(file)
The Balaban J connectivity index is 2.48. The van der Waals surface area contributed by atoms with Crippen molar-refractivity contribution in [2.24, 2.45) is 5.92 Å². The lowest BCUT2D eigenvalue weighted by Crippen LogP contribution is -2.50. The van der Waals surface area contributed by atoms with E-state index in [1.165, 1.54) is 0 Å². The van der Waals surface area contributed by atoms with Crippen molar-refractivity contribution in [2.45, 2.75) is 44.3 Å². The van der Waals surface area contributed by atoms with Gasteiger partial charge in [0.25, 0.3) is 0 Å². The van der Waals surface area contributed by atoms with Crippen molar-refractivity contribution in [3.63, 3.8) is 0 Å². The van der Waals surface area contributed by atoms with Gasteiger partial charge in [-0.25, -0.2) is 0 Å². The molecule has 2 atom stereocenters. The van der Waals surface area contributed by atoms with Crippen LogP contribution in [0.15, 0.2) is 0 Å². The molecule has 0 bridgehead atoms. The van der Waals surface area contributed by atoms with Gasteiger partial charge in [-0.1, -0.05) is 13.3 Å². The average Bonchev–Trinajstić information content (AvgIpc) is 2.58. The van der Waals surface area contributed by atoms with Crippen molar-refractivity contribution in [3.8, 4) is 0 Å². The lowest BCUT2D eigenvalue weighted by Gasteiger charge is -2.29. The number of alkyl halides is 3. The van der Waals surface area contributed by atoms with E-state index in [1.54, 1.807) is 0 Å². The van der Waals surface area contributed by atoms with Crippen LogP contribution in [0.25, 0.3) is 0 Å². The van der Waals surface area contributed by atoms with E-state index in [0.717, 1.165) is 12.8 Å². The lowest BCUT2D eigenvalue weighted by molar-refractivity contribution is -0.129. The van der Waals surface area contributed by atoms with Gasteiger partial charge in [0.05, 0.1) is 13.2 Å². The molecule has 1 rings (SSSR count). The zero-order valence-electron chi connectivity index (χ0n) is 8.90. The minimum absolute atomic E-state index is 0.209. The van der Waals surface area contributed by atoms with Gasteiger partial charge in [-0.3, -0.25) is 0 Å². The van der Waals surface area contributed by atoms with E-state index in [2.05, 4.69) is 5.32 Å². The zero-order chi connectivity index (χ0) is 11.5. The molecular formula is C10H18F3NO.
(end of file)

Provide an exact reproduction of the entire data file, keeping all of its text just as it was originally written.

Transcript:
The Balaban J connectivity index is 2.48. The van der Waals surface area contributed by atoms with Crippen molar-refractivity contribution in [2.24, 2.45) is 5.92 Å². The lowest BCUT2D eigenvalue weighted by Crippen LogP contribution is -2.50. The van der Waals surface area contributed by atoms with E-state index in [1.165, 1.54) is 0 Å². The van der Waals surface area contributed by atoms with Crippen molar-refractivity contribution in [2.45, 2.75) is 44.3 Å². The van der Waals surface area contributed by atoms with Gasteiger partial charge in [0.25, 0.3) is 0 Å². The van der Waals surface area contributed by atoms with Crippen molar-refractivity contribution in [3.63, 3.8) is 0 Å². The van der Waals surface area contributed by atoms with Gasteiger partial charge in [-0.25, -0.2) is 0 Å². The molecule has 2 atom stereocenters. The van der Waals surface area contributed by atoms with Crippen LogP contribution in [0.15, 0.2) is 0 Å². The molecule has 0 bridgehead atoms. The van der Waals surface area contributed by atoms with Gasteiger partial charge in [-0.1, -0.05) is 13.3 Å². The average Bonchev–Trinajstić information content (AvgIpc) is 2.58. The van der Waals surface area contributed by atoms with Crippen molar-refractivity contribution in [3.8, 4) is 0 Å². The lowest BCUT2D eigenvalue weighted by Gasteiger charge is -2.29. The number of alkyl halides is 3. The van der Waals surface area contributed by atoms with E-state index in [1.54, 1.807) is 0 Å². The van der Waals surface area contributed by atoms with Crippen LogP contribution in [0.25, 0.3) is 0 Å². The van der Waals surface area contributed by atoms with E-state index in [0.717, 1.165) is 12.8 Å². The lowest BCUT2D eigenvalue weighted by molar-refractivity contribution is -0.129. The van der Waals surface area contributed by atoms with Gasteiger partial charge in [0.05, 0.1) is 13.2 Å². The molecule has 1 rings (SSSR count). The zero-order valence-electron chi connectivity index (χ0n) is 8.90. The minimum absolute atomic E-state index is 0.209. The van der Waals surface area contributed by atoms with Gasteiger partial charge in [-0.3, -0.25) is 0 Å². The van der Waals surface area contributed by atoms with E-state index in [2.05, 4.69) is 5.32 Å². The zero-order chi connectivity index (χ0) is 11.5. The molecular formula is C10H18F3NO.